California Gov. Gavin Newsom announced Wednesday $1.1 billion in funding for California’s small businesses from the U.S. Treasury’s State Small Business Credit Initiative, or SSBCI, as part of the federal American Rescue Plan Act of 2021. The funding is estimated to bring an additional $18 billion in capital to small businesses in the state.
The California Pollution Control Financing Authority, or CPCFA, and the California Infrastructure and Economic Development Bank, or IBank, will split the allocation equally to small business credit support programs, according to the press release.
“California is home to the largest and most diverse small business community in the country,” Newsom said in the press release. “We’re a state that’s driven by small business innovation and entrepreneurship – that’s why we’ve invested billions of dollars to help our businesses recover from the pandemic and to give more Californians a shot at the California Dream. ”
With the SSBCI funds, California will enact six programs anticipated to create jobs, advance investments for underserved entrepreneurs and increase small business lending in the long term, according to Sam Mahood, special projects and communications advisor to California Sen. Alex Padilla.
More than $200 million has been allocated by the state to implement various venture capital strategies intended to provide investments to small businesses, Mahood added. The state has also allocated $472 million to provide collateral for small business loans, which is estimated to generate over $5 billion in private financing over the next decade.
“Together, CPCFA and IBank programs complement one another to serve various facets of the California small business community,” said CPCFA executive director Shela Tobias-Daniel in the press release. “We are excited to work with IBank and the California Office of the Small Business Advocate to reach more small businesses through lenders and other organizations that focus on small businesses such as chambers of commerce, regional Small Business Development Centers, and affinity organizations that serve small businesses owners.”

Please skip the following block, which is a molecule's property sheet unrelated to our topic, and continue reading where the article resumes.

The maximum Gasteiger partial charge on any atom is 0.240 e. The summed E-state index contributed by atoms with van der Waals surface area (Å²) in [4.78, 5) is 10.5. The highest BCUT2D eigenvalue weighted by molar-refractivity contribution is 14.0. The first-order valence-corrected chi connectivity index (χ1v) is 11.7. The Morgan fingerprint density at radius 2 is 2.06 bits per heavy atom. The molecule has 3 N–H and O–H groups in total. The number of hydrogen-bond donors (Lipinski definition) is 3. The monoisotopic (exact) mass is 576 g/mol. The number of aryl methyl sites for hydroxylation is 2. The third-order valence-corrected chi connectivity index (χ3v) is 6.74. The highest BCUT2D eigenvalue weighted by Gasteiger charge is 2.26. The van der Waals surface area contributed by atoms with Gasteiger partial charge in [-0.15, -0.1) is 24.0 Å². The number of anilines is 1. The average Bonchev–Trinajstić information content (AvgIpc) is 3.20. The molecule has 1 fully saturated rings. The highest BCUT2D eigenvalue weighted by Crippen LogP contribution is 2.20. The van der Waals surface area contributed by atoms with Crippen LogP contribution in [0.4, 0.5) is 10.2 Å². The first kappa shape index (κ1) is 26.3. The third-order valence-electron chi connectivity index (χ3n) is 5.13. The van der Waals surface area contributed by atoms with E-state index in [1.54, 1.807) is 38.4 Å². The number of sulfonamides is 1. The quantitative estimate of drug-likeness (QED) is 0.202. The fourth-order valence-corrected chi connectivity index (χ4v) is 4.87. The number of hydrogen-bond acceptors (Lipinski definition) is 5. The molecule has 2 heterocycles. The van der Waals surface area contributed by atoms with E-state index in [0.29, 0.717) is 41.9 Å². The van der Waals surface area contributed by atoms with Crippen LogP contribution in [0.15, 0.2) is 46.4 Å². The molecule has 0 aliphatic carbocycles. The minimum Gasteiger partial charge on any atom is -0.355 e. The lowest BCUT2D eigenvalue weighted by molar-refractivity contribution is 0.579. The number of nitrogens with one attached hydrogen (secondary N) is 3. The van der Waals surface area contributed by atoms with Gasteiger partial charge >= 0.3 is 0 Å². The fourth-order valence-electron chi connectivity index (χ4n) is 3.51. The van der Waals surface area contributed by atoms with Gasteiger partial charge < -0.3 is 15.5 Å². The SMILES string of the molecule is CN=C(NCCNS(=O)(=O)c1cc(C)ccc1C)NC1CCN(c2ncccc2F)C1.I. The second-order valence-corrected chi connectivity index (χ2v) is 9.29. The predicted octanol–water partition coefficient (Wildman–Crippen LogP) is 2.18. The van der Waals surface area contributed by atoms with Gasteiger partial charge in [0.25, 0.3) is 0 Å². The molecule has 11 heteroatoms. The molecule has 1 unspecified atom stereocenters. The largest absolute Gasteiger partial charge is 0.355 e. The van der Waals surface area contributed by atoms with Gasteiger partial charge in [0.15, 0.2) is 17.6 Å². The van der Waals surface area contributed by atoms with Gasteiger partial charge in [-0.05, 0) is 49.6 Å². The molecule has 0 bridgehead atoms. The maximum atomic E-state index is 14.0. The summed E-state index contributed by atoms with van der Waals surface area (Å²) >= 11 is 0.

This is the second time California has applied for and received funding from this federal program, according to the press release. California first received $168 million in 2010 to support small businesses through three state credit-support programs: the California Capital Access Program for Small Businesses, the Collateral Support Program and the Small Business Loan Guarantee Program.
The state used the first round of funding to support more than 10,000 loans that produced over $1 billion in total financing, the press release noted. More than 90,000 jobs for Californians were created or retained.
“This historic investment demonstrates why the American Rescue Plan is one of the most transformative pieces of legislation in the 21st century,” said Padilla in an email. “The $1.1 billion invested in California’s small businesses will help unlock the potential of entrepreneurs in underserved communities across the state who may have never had the support needed to build their businesses and achieve the American Dream.”